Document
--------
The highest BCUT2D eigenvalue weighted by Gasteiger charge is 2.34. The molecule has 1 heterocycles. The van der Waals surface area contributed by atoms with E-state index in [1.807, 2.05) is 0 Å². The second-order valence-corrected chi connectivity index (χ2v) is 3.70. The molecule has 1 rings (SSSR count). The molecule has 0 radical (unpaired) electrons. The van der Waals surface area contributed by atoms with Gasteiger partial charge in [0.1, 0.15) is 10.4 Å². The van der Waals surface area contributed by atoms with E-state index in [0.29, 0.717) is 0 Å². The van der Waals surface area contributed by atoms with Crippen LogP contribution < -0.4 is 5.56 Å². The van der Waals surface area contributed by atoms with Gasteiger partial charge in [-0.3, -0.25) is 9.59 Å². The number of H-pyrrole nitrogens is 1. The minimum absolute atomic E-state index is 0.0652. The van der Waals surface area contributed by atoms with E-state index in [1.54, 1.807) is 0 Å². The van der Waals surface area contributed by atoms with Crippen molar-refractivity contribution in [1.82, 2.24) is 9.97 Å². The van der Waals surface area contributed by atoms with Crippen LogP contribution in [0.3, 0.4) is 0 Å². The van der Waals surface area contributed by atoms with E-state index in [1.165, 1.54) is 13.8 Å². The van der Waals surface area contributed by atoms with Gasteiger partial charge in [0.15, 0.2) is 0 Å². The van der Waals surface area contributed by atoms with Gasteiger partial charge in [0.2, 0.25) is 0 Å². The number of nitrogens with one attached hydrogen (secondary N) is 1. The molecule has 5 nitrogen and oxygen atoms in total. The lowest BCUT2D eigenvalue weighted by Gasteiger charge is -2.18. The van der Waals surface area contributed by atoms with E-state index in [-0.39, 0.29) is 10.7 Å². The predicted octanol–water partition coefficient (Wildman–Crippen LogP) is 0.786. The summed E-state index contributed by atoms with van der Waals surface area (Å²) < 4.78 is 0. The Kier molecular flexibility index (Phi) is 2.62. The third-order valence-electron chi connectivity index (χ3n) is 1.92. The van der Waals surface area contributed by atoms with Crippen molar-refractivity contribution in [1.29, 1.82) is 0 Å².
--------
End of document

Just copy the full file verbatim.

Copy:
The highest BCUT2D eigenvalue weighted by Gasteiger charge is 2.34. The molecule has 1 heterocycles. The van der Waals surface area contributed by atoms with E-state index in [1.807, 2.05) is 0 Å². The second-order valence-corrected chi connectivity index (χ2v) is 3.70. The molecule has 1 rings (SSSR count). The molecule has 0 radical (unpaired) electrons. The van der Waals surface area contributed by atoms with Gasteiger partial charge in [0.1, 0.15) is 10.4 Å². The van der Waals surface area contributed by atoms with E-state index in [0.29, 0.717) is 0 Å². The van der Waals surface area contributed by atoms with Crippen LogP contribution < -0.4 is 5.56 Å². The van der Waals surface area contributed by atoms with Gasteiger partial charge in [-0.3, -0.25) is 9.59 Å². The number of H-pyrrole nitrogens is 1. The minimum absolute atomic E-state index is 0.0652. The van der Waals surface area contributed by atoms with E-state index in [1.54, 1.807) is 0 Å². The van der Waals surface area contributed by atoms with Crippen molar-refractivity contribution in [1.82, 2.24) is 9.97 Å². The van der Waals surface area contributed by atoms with Crippen LogP contribution in [0.3, 0.4) is 0 Å². The van der Waals surface area contributed by atoms with E-state index in [1.165, 1.54) is 13.8 Å². The van der Waals surface area contributed by atoms with Gasteiger partial charge in [0.15, 0.2) is 0 Å². The van der Waals surface area contributed by atoms with Gasteiger partial charge in [0.2, 0.25) is 0 Å². The number of nitrogens with one attached hydrogen (secondary N) is 1. The molecule has 5 nitrogen and oxygen atoms in total. The lowest BCUT2D eigenvalue weighted by Gasteiger charge is -2.18. The van der Waals surface area contributed by atoms with E-state index in [-0.39, 0.29) is 10.7 Å². The predicted octanol–water partition coefficient (Wildman–Crippen LogP) is 0.786. The summed E-state index contributed by atoms with van der Waals surface area (Å²) < 4.78 is 0. The Kier molecular flexibility index (Phi) is 2.62. The third-order valence-electron chi connectivity index (χ3n) is 1.92. The van der Waals surface area contributed by atoms with Crippen molar-refractivity contribution in [1.29, 1.82) is 0 Å².